Although two very important ministers have only now openly acknowledged the pervasive and rampant practice of extortion in the transport sector, their plan to deal with a long running nefarious practice sounds absurd and raises questions about the rationale behind their feather glove approach to the problem. Both the home and shipping minister have prescribed warning to the perpetrators to desist from a very damaging practice which happens to be the preoccupation of apparently some very powerful and well linked people in this country.
One doesn't have to narrate the deleterious consequences of extortion. The most palpable is on the prices of food products carried from the outline districts to the capital particularly. And when the intelligence agencies have identified definitively the people involved in extortion one wonders why such a soft approach. And how long will the last warning last, and what would the likely action be if the last warning went unheeded?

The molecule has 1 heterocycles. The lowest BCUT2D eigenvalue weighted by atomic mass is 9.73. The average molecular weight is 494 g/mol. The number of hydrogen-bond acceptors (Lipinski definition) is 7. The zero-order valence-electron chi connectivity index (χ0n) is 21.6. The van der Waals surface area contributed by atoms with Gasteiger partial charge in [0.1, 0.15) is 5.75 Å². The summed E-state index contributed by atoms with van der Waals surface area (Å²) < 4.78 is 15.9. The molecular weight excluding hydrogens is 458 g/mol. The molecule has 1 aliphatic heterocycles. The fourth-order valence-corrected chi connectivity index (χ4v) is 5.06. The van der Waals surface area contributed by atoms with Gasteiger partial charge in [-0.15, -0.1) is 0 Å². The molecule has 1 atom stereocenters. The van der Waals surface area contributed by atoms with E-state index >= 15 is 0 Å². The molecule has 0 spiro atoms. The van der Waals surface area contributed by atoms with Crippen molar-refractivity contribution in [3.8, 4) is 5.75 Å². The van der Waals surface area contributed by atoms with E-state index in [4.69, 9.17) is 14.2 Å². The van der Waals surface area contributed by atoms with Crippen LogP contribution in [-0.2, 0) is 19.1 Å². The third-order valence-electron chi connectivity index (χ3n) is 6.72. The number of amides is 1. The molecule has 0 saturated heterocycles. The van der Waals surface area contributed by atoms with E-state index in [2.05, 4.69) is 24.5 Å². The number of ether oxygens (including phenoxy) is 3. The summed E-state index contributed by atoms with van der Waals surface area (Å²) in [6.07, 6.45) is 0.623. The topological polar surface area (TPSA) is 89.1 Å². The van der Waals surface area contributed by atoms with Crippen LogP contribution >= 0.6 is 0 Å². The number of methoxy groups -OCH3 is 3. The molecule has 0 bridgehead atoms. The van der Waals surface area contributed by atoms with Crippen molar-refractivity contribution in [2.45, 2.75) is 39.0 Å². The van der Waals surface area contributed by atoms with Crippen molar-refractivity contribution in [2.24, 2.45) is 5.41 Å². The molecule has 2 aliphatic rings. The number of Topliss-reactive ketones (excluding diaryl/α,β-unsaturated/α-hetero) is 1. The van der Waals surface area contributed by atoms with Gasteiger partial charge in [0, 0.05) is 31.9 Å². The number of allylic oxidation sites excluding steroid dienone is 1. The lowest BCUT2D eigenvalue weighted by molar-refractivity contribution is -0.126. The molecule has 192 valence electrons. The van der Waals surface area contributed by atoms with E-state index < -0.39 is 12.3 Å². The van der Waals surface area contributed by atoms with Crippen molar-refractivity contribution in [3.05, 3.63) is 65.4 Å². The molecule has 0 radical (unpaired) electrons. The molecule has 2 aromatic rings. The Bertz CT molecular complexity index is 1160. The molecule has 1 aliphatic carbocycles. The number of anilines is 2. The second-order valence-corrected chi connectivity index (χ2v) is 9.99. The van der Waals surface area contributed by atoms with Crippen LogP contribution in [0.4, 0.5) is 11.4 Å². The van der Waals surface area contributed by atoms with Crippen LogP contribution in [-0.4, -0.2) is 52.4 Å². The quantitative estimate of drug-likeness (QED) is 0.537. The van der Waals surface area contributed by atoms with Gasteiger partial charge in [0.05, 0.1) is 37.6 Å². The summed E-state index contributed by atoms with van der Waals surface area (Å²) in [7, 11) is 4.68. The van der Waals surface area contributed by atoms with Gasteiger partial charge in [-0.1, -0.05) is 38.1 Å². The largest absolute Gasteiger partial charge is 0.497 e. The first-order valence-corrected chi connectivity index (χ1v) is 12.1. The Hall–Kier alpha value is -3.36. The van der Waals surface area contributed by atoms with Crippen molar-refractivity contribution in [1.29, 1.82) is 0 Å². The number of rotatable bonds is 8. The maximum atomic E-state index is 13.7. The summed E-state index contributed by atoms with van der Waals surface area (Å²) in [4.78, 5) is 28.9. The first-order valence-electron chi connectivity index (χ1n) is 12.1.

Asking refrain from those that have been engaged in this trade is like asking the devil to listen to the scripture. This will not see any let up in extortion; it will only encourage them to indulge even more vigorously in it. And it will create a perception in the minds of the public that the reason why the authorities are unwilling to take stringent measures is because those involved in it, reportedly, belong to the ruling party, transport workers union, government service and even some in the list are members of the police force and journalists. Extortion is a disease that needs a strong medicine to cure. Warning is surely not the appropriate one.